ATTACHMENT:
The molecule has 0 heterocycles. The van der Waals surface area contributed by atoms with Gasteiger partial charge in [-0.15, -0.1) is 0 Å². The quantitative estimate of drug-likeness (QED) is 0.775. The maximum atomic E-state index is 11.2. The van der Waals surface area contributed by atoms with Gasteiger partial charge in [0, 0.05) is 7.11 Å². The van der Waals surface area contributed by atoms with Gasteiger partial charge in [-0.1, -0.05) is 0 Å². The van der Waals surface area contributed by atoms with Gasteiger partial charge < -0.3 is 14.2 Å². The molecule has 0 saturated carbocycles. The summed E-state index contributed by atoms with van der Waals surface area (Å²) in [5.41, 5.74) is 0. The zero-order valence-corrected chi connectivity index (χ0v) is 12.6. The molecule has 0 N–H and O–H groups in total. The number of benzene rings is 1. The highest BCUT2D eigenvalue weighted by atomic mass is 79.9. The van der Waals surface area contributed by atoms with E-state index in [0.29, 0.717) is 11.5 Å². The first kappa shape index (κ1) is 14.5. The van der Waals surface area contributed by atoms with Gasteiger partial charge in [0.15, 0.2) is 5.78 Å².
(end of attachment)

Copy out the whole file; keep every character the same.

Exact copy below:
The molecule has 0 heterocycles. The van der Waals surface area contributed by atoms with Gasteiger partial charge in [-0.15, -0.1) is 0 Å². The quantitative estimate of drug-likeness (QED) is 0.775. The maximum atomic E-state index is 11.2. The van der Waals surface area contributed by atoms with Gasteiger partial charge in [0, 0.05) is 7.11 Å². The van der Waals surface area contributed by atoms with Gasteiger partial charge in [-0.1, -0.05) is 0 Å². The van der Waals surface area contributed by atoms with Gasteiger partial charge < -0.3 is 14.2 Å². The molecule has 0 saturated carbocycles. The summed E-state index contributed by atoms with van der Waals surface area (Å²) in [5.41, 5.74) is 0. The zero-order valence-corrected chi connectivity index (χ0v) is 12.6. The molecule has 0 N–H and O–H groups in total. The number of benzene rings is 1. The highest BCUT2D eigenvalue weighted by atomic mass is 79.9. The van der Waals surface area contributed by atoms with E-state index in [0.29, 0.717) is 11.5 Å². The first kappa shape index (κ1) is 14.5. The van der Waals surface area contributed by atoms with Gasteiger partial charge in [0.15, 0.2) is 5.78 Å².